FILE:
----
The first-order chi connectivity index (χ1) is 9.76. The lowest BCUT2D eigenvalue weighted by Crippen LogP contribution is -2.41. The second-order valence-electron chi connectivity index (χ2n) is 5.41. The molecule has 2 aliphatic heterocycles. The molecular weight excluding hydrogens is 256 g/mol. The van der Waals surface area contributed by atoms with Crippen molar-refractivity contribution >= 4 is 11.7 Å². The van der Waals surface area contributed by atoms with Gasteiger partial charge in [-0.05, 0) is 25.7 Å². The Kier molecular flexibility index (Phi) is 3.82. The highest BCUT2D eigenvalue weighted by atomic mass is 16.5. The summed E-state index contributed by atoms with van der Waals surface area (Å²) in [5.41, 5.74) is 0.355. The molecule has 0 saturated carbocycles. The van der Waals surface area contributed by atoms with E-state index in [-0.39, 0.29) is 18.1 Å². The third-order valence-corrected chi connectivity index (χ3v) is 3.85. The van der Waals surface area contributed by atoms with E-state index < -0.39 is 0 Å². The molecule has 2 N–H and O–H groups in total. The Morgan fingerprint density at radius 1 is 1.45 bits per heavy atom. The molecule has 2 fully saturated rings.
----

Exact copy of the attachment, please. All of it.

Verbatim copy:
The first-order chi connectivity index (χ1) is 9.76. The lowest BCUT2D eigenvalue weighted by Crippen LogP contribution is -2.41. The second-order valence-electron chi connectivity index (χ2n) is 5.41. The molecule has 2 aliphatic heterocycles. The molecular weight excluding hydrogens is 256 g/mol. The van der Waals surface area contributed by atoms with Crippen molar-refractivity contribution >= 4 is 11.7 Å². The van der Waals surface area contributed by atoms with Gasteiger partial charge in [-0.05, 0) is 25.7 Å². The Kier molecular flexibility index (Phi) is 3.82. The highest BCUT2D eigenvalue weighted by atomic mass is 16.5. The summed E-state index contributed by atoms with van der Waals surface area (Å²) in [5.41, 5.74) is 0.355. The molecule has 0 saturated carbocycles. The van der Waals surface area contributed by atoms with E-state index in [-0.39, 0.29) is 18.1 Å². The third-order valence-corrected chi connectivity index (χ3v) is 3.85. The van der Waals surface area contributed by atoms with E-state index < -0.39 is 0 Å². The molecule has 2 N–H and O–H groups in total. The Morgan fingerprint density at radius 1 is 1.45 bits per heavy atom. The molecule has 2 fully saturated rings.